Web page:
Survey Finds ‘Scanxiety’ Is Common Challenge for Lung Cancer Patients
—Follow-up scan frequency, wait time for results can contribute to anxiety—
PHILADELPHIA – July 2, 2018 – Getting regular scans and imaging tests is a normal – and often frequent – occurrence for people living with lung cancer. However, the normalcy does not necessarily mitigate the anxiety surrounding the experience, according to Lung Cancer In America 2018, a national survey by Health Union, LLC of people impacted by the condition, including patients and caregivers.
Living with lung cancer is accompanied by a considerable level of anxiety, with 86 percent of respondents reporting at least a little bit of anxiety on any given day. However, what is often referred to as “scanxiety” – the anxiety, fear and worry associated with scans, specifically before the results are revealed – can exacerbate those feelings. Of those who experience scanxiety, three-quarters reported either “more” or “a lot more” anxiety around the time of scans than at other times.
The frequency of follow-up scans can also cause the scanxiety opportunities to pile up, with almost three-quarters of respondents getting scans either every three to four months or more frequently. Making matters worse, 57 percent said they need to wait two or more days to receive the results of their scans.
According to the American Cancer Society, lung cancer is the second most common cancer for both men and women in the U.S., as well as the nation’s leading cause of death from cancer. Grim statistics surrounding lung cancer have the potential to increase worry and scanxiety.
Additionally, many patients are diagnosed at later stages due to symptoms often being mistaken for other conditions. For example, according to Lung Cancer In America 2018 survey respondents, 58 percent of patients with non-small cell lung cancer were diagnosed at stage III or IV.
“Even though I was diagnosed with lung cancer close to five years ago, I still experience scanxiety prior to all of my scheduled scans,” said LungCancer.net patient advocate Ivy Elkins. “As someone living with stage IV lung cancer, each scan means a chance to discover that my cancer might have started growing again, and this uncertainty causes me a lot of anxiety.”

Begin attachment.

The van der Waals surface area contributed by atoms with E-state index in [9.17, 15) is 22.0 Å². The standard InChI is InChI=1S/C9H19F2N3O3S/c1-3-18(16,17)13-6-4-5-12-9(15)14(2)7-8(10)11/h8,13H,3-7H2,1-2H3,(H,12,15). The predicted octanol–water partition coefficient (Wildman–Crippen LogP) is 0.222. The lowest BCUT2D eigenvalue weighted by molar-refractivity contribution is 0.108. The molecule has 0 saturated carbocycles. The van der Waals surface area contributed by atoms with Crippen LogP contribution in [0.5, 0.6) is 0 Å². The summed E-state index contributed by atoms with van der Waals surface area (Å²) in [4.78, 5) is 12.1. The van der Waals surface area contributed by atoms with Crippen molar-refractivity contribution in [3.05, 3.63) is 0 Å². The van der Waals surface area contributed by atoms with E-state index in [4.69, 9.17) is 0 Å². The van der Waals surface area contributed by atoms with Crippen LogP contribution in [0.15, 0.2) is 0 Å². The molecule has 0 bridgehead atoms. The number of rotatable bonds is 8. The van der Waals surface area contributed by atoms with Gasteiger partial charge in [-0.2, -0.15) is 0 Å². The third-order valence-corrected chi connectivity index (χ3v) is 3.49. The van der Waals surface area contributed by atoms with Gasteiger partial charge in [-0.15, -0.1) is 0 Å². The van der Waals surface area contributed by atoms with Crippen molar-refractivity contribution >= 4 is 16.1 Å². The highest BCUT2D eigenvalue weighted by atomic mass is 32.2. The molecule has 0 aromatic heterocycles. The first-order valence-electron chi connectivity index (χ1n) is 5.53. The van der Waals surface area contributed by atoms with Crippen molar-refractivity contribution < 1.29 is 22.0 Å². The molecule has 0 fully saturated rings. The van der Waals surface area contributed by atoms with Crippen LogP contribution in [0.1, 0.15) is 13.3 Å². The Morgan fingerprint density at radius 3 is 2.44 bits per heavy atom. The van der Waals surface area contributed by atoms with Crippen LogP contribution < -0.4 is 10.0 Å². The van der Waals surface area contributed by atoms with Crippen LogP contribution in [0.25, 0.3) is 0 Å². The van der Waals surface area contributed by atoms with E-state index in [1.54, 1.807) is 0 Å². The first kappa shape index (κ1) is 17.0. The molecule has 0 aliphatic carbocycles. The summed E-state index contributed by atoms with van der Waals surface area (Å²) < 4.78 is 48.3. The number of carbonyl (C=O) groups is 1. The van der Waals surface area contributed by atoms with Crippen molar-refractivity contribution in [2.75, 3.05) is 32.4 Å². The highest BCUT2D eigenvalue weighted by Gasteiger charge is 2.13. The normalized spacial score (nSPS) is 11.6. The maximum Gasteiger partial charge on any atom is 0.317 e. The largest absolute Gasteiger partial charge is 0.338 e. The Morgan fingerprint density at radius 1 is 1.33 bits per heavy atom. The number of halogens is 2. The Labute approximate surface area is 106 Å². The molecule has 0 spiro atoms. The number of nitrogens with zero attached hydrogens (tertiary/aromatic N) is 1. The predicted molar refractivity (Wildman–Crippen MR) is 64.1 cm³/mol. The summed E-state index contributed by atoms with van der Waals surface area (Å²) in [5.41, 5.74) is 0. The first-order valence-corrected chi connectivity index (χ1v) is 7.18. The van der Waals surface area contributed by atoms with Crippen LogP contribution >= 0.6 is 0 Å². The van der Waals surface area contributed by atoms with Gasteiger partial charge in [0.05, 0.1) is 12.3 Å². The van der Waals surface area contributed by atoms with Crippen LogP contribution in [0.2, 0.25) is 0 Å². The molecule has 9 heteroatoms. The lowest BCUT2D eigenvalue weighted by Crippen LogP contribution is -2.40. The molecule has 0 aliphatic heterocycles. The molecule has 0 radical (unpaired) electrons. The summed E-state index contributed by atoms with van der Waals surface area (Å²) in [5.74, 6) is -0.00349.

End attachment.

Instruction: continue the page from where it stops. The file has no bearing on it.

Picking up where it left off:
The survey results showed that three-quarters of patients utilize tactics or resources to cope with their scanxiety. The top coping method cited by respondents was prayer, followed in order by keeping busy, talking with others, staying positive and taking medications.
“One of the many benefits of a community like LungCancer.net is the opportunity to learn about and discuss aspects of living with lung cancer, such as scanxiety, that aren’t always common knowledge,” said Tim Armand, Health Union president and co-founder. “Not only are the people who are participating in our community validated in their experiences and connected with others with similar patient journeys; they also receive valuable information, like different approaches to coping.”
On top of worrying about scans, survey responses reflected the need to balance multiple facets of living with lung cancer. Nine in 10 patients said they have used medications to prevent or minimize side effects related to lung cancer treatment. Nearly three in 10 have been diagnosed with another type of cancer, and many are dealing with other prevalent health conditions, such as COPD (36 percent) and hypertension (30 percent).
Lung Cancer In America 2018 surveyed 811 U.S. respondents – including 673 patients and 138 caregivers – from Jan. 3 to April 18, 2018. A summary infographic of the results is available on LungCancer.net; additional survey results may be available upon request.
About Health Union, LLC
Health Union integrates the power of human connection and technology, uniting people in the shared experiences of life with chronic health conditions. The company creates condition-specific online ecosystems – publishing original, daily content and continuously cultivating social conversation – to support, educate and connect millions of people with challenging, chronic health concerns. Today, the Health Union family of brands includes 18 online health communities, including LungCancer.net, MultipleSclerosis.net, Blood-Cancer.com and Type2Diabetes.com.